We conclude that the wrongful-death claim was not the only cause of action supported by the Schooleys’ pleadings—they also pled a survival claim that was not addressed by Dr. Weatherby’s motion to dismiss. The trial court’s order dismissing the Schooleys’ suit granted greater relief than that which was requested in Dr. Weatherby’s motion. See Lehmann v. Har-Con Corp., 39 S.W.3d 191, 204 (Tex. 2001) (noting that order granting summary judgment motion which addresses all of plaintiff’s claims when filed but does not address claims timely added by amendment after motion is filed is reversible order because it grants greater relief than movant was entitled to receive); Crooks v. Moses, 138 S.W.3d 629, 641 (Tex. App.—Dallas 2006, pet. denied) (citing Lehmann and holding that summary judgment motion seeking dismissal of negligent activity and premises liability claims did not pray for any relief on negligent-undertaking claim and thus court’s order erroneously granted greater relief than requested). Because the Schooleys’ survival claim was dismissed along with the wrongful-death claim in the trial court’s order, we conclude that the dismissal of the Schooleys’ suit was an abuse of the trial court’s discretion. We sustain the Schooleys’ first issue.
Wrongful-death claim In their second issue, the Schooleys contend that the trial court’s dismissal of their suit against Dr. Weatherby was an abuse of discretion because their wrongful-death claim was supported by expert reports that provided a fair summary of the experts’ opinions about causation. See Tex. Civ. Prac. & Rem. Code Ann. § 74.351(i) (authorizing use of more than one expert report to address issues such as liability and causation); Funderburk, 253 S.W.3d at 208 (noting that claimant may satisfy any requirement of section 74.351 by serving reports of separate experts). To 11
satisfy the causal-relationship element in subsection 74.351(r)(6), experts must explain the basis of the statements in their reports to link their conclusions to the facts. See Wright, 79 S.W.3d at 52; Earle v. Ratliff, 998 S.W.2d 882, 890 (Tex. 1999). Dr. Barakat’s ten-page report stated that after Dr. Weatherby tore the spleen, he breached the acceptable standard of care through his inadequate management of bleeding from the spleen and his untimely detection and management of post-operative bleeding. Specifically, the report states that Dr. Weatherby deviated from the acceptable standard of care by failing to control the bleeding from the spleen before closing Mr. Schooley, by placing a Jackson-Pratt drain to treat the laceration from Mr. Schooley’s spleen, and by failing to act expeditiously in ordering a CT scan and performing exploratory laparotomy on Mr. Schooley when he showed clinical signs of continuous hemorrhage from “post-op day 2 through post-op day 5.” The report then explains thatdelayed treatment of the bleeding spleen for five days allowed a large blood clot to develop, which cultivated bacteria, applied pressure that decreased blood supply to the newly fashioned anastomosis (blood-vessel network), and caused it to rupture. The ruptured anastomosis allowed colonic contents to begin leaking into the abdominal cavity, resulting in Mr. Schooley’s severe sepsis, septic shock, and multi-organ failure. Dr. Barakat’s report states that these events caused many months of delay in the chemo-radiation therapy that was recommended by oncologist Dr. Fazlur Rahman to complete Mr. Schooley’s battle against cancer. This report connects Dr. Weatherby’s breach of the standard of care (the inadequate management of Mr. Schooley’s bleeding spleen after Dr. Weatherby tore it) to Mr. Schooley’s postoperative complications before his death (bleeding from spleen developing into clot, bacterial cultivation, pressure on the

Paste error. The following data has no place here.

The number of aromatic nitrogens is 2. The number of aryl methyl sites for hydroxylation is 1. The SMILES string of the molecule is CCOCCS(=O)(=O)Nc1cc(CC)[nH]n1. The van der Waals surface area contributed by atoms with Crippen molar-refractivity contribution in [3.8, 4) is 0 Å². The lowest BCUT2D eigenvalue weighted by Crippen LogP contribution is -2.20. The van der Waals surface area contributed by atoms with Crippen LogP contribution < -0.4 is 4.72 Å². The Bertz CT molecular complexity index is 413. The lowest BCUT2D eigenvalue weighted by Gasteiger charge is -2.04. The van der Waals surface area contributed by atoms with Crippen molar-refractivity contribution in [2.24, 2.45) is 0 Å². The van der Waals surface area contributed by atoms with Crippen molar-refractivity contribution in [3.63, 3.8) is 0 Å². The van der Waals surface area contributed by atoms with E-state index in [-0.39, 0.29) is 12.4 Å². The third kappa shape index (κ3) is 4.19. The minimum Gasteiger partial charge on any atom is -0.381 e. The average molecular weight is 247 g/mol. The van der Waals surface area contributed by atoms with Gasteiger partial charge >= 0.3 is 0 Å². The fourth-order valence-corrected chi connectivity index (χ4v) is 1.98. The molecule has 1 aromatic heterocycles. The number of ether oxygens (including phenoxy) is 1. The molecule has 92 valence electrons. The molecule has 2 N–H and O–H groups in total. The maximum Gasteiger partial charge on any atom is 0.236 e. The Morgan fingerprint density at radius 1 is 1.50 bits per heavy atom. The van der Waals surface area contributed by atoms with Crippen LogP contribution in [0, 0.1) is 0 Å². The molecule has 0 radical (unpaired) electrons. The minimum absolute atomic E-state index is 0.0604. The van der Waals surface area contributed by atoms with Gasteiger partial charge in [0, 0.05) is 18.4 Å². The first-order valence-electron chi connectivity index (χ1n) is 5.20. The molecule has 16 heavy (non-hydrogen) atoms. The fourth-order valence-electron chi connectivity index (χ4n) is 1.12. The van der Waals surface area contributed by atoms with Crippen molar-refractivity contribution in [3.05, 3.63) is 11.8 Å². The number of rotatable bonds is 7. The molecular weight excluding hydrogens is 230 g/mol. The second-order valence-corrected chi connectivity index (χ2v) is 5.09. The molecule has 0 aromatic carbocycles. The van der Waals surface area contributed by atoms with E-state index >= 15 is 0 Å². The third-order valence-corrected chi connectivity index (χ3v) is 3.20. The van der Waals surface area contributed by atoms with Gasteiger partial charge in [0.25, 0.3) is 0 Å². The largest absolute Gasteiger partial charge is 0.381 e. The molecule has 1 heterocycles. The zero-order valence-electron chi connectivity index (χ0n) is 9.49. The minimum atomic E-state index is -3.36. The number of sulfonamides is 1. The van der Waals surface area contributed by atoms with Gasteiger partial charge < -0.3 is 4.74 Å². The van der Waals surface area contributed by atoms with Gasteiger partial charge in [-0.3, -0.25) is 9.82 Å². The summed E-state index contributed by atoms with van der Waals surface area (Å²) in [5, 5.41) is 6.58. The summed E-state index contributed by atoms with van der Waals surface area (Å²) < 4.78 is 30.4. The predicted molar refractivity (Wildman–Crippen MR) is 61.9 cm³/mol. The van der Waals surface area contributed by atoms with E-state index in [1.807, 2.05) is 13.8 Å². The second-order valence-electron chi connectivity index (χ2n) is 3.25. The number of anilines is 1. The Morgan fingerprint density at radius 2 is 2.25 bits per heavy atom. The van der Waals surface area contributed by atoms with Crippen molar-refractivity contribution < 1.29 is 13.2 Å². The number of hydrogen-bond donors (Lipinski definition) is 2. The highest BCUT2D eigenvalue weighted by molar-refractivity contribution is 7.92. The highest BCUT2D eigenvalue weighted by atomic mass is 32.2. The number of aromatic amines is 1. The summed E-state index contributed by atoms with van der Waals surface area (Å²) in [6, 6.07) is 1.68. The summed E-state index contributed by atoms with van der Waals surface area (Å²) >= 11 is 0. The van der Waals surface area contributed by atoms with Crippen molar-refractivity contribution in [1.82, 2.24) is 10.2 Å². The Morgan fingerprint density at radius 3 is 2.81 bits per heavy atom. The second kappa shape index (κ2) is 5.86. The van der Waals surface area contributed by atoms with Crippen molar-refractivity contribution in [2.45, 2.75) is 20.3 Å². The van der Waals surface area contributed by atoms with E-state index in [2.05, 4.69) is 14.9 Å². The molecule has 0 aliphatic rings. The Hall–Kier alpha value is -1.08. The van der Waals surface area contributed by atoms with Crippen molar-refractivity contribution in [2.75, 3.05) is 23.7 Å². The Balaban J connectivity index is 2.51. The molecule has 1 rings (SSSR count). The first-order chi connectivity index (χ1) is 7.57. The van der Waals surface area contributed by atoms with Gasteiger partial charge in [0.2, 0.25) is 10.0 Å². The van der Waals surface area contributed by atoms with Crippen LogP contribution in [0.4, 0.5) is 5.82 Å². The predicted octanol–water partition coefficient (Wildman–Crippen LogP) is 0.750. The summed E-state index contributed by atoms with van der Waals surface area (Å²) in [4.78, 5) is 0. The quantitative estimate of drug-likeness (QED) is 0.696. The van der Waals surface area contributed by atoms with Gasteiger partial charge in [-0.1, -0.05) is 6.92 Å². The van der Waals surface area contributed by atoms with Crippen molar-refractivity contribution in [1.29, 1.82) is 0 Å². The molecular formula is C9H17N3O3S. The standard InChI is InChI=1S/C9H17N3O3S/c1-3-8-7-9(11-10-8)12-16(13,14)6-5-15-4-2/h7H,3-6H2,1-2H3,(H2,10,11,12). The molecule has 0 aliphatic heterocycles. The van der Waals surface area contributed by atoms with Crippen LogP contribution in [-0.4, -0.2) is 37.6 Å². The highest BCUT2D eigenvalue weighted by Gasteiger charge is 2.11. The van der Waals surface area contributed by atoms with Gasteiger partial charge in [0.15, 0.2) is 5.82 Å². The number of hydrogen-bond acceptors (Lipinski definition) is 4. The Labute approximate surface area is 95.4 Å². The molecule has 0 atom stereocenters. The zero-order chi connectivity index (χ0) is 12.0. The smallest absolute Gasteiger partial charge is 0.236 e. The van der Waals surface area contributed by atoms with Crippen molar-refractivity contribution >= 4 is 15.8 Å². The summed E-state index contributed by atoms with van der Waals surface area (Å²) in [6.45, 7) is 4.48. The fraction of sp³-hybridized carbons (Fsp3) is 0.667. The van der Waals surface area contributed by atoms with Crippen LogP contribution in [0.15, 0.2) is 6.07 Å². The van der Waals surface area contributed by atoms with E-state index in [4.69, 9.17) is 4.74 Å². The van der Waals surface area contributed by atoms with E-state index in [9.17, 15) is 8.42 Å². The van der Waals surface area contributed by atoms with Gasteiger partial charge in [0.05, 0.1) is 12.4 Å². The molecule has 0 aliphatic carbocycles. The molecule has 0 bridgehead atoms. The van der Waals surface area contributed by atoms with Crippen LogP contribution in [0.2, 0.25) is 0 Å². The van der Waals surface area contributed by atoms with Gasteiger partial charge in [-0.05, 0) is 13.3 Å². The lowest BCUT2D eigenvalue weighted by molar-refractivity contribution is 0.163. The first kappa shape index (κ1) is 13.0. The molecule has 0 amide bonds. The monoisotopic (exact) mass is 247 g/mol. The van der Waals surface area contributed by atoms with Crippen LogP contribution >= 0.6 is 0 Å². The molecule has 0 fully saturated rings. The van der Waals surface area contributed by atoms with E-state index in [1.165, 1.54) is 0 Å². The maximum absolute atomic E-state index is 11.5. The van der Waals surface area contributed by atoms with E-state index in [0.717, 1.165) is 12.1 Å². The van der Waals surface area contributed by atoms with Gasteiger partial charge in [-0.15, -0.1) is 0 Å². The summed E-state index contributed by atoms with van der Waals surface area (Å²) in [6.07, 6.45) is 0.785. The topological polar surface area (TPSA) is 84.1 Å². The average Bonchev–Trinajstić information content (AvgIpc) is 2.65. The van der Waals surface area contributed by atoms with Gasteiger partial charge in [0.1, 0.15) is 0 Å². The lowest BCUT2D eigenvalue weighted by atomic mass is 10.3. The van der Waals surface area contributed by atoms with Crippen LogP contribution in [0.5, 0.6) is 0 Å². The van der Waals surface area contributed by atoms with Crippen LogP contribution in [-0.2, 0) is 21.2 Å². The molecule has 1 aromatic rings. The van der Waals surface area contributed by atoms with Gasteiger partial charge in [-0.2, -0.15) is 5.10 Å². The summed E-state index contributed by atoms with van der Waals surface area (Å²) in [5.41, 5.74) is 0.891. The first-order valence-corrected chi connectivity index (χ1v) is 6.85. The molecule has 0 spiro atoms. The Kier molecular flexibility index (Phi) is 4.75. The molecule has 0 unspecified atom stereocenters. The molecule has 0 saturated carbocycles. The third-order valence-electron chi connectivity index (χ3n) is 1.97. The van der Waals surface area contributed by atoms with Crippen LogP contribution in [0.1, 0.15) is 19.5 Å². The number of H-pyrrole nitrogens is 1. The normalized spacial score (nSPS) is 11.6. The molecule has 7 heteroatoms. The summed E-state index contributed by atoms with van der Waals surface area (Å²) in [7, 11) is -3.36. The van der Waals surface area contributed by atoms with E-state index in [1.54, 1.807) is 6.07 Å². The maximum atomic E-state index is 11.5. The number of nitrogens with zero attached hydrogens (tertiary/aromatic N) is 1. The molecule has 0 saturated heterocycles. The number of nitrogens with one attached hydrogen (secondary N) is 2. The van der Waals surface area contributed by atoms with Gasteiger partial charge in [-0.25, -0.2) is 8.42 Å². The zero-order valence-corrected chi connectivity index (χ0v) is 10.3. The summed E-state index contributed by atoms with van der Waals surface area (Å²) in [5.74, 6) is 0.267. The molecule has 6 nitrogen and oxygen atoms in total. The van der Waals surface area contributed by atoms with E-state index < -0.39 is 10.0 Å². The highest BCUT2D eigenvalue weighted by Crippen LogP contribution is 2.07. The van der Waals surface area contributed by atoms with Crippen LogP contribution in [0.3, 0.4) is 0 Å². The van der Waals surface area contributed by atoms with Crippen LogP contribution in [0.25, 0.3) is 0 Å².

anastomosis and its rupture, sepsis, multiple organ system failure, four additional surgeries, and prolonged recovery phase during which chemotherapy was delayed). The Schooleys acknowledge that Dr. Barakat’s report did not offer an opinion about the consequences of the delayed chemotherapy because Dr. Barakat is not an oncologist. Instead, the Schooleys relied on the report provided by Dr. Cohen, who is an oncologist, to address that matter. Dr. Cohen’s report was offered to link Dr. Weatherby’s breach of the standard of care to Mr. Schooley’s death. It states that when Mr. Schooley underwent his resection of a colon cancer in September 2004, his CT scans showed that the cancer appeared to be localized. Shortly after that initial surgery, oncologist Dr. Rahman recommended treating Mr. Schooley’s stage III cancer with chemotherapy. But there was an “exceeding[ly] long delay” in Mr. Schooley’s chemotherapy. He had multiple complications from the injury to his spleen and a “prolonged, life-threatening recovery from multiple organ system failure and sepsis.” While “optimum timing of adjuvant chemotherapy is essential and would with reasonable medical probability have produced a cure rate of greater than 50%,” Mr. Schooley “never had the opportunity to receive adjuvant chemotherapy.” Relying on CT scans, Dr. Cohen’s report notes that before Mr. Schooley’s initial surgery and during his prolonged recovery phase, the cancer was not known to have metastasized. It was not until April 2005 that Mr. Schooley had an abnormal CT scan, revealing that his cancer had metastasized to the liver. The “delay in adjuvant chemotherapy,” according to Dr. Cohen, was “the proximal cause of [Mr. Schooley]’s progressive disease and death.” Dr. Weatherby faults Dr. Cohen’s report for failing to “set forth facts to support his conclusion that delay in the adjuvant chemotherapy proximately caused the progression of